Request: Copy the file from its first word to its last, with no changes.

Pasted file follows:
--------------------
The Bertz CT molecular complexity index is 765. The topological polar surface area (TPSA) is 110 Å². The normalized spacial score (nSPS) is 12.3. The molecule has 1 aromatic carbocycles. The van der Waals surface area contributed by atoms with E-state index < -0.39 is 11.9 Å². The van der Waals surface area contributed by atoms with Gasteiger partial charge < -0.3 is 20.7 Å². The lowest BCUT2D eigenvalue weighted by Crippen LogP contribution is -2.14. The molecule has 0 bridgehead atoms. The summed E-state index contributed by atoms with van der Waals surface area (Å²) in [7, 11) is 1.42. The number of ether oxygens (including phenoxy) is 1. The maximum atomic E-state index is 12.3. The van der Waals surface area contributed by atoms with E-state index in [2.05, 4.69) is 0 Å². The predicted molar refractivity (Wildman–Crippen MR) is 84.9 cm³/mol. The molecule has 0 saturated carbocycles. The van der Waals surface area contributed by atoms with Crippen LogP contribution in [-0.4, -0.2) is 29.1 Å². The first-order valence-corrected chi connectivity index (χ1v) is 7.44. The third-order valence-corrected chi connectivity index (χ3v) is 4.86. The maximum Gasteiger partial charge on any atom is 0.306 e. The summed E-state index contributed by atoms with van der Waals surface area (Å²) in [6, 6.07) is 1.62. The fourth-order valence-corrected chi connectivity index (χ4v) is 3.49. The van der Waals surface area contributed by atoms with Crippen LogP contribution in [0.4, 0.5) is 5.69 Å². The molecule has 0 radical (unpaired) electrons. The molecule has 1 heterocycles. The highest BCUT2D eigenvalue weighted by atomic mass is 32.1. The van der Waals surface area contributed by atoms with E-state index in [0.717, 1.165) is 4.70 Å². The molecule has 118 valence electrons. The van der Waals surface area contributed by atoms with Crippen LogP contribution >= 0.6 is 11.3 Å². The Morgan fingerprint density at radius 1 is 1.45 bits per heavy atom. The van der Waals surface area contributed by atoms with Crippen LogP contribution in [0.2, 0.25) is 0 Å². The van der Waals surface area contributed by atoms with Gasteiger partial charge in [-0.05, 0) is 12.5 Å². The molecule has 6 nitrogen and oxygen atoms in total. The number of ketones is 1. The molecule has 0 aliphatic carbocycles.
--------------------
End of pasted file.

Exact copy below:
The Bertz CT molecular complexity index is 765. The topological polar surface area (TPSA) is 110 Å². The normalized spacial score (nSPS) is 12.3. The molecule has 1 aromatic carbocycles. The van der Waals surface area contributed by atoms with E-state index < -0.39 is 11.9 Å². The van der Waals surface area contributed by atoms with Gasteiger partial charge < -0.3 is 20.7 Å². The lowest BCUT2D eigenvalue weighted by Crippen LogP contribution is -2.14. The molecule has 0 bridgehead atoms. The summed E-state index contributed by atoms with van der Waals surface area (Å²) in [7, 11) is 1.42. The number of ether oxygens (including phenoxy) is 1. The maximum atomic E-state index is 12.3. The van der Waals surface area contributed by atoms with E-state index in [2.05, 4.69) is 0 Å². The predicted molar refractivity (Wildman–Crippen MR) is 84.9 cm³/mol. The molecule has 0 saturated carbocycles. The van der Waals surface area contributed by atoms with Crippen LogP contribution in [-0.4, -0.2) is 29.1 Å². The first-order valence-corrected chi connectivity index (χ1v) is 7.44. The third-order valence-corrected chi connectivity index (χ3v) is 4.86. The maximum Gasteiger partial charge on any atom is 0.306 e. The summed E-state index contributed by atoms with van der Waals surface area (Å²) in [6, 6.07) is 1.62. The fourth-order valence-corrected chi connectivity index (χ4v) is 3.49. The van der Waals surface area contributed by atoms with Crippen LogP contribution in [0.4, 0.5) is 5.69 Å². The molecule has 0 radical (unpaired) electrons. The molecule has 1 heterocycles. The highest BCUT2D eigenvalue weighted by atomic mass is 32.1. The van der Waals surface area contributed by atoms with E-state index in [0.717, 1.165) is 4.70 Å². The molecule has 118 valence electrons. The van der Waals surface area contributed by atoms with Crippen LogP contribution >= 0.6 is 11.3 Å². The Morgan fingerprint density at radius 1 is 1.45 bits per heavy atom. The van der Waals surface area contributed by atoms with Crippen LogP contribution in [0.2, 0.25) is 0 Å². The van der Waals surface area contributed by atoms with Gasteiger partial charge in [-0.05, 0) is 12.5 Å². The molecule has 6 nitrogen and oxygen atoms in total. The number of ketones is 1. The molecule has 0 aliphatic carbocycles.